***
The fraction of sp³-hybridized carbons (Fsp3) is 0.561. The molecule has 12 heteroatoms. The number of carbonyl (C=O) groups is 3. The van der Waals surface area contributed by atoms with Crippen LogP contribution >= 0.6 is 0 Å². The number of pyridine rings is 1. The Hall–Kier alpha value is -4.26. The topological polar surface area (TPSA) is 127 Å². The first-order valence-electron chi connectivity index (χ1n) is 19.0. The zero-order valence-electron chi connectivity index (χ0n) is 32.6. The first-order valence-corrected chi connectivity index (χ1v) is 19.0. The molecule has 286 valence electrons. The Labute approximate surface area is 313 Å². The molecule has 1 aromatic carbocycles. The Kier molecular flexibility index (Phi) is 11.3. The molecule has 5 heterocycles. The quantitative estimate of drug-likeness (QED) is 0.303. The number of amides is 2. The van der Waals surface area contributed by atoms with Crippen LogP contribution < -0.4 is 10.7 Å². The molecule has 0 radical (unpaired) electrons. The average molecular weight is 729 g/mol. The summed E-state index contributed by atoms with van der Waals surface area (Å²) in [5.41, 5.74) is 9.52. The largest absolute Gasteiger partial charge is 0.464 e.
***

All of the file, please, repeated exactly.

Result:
The fraction of sp³-hybridized carbons (Fsp3) is 0.561. The molecule has 12 heteroatoms. The number of carbonyl (C=O) groups is 3. The van der Waals surface area contributed by atoms with Crippen LogP contribution >= 0.6 is 0 Å². The number of pyridine rings is 1. The Hall–Kier alpha value is -4.26. The topological polar surface area (TPSA) is 127 Å². The first-order valence-electron chi connectivity index (χ1n) is 19.0. The zero-order valence-electron chi connectivity index (χ0n) is 32.6. The first-order valence-corrected chi connectivity index (χ1v) is 19.0. The molecule has 286 valence electrons. The Labute approximate surface area is 313 Å². The molecule has 1 aromatic carbocycles. The Kier molecular flexibility index (Phi) is 11.3. The molecule has 5 heterocycles. The quantitative estimate of drug-likeness (QED) is 0.303. The number of amides is 2. The van der Waals surface area contributed by atoms with Crippen LogP contribution < -0.4 is 10.7 Å². The molecule has 0 radical (unpaired) electrons. The average molecular weight is 729 g/mol. The summed E-state index contributed by atoms with van der Waals surface area (Å²) in [5.41, 5.74) is 9.52. The largest absolute Gasteiger partial charge is 0.464 e.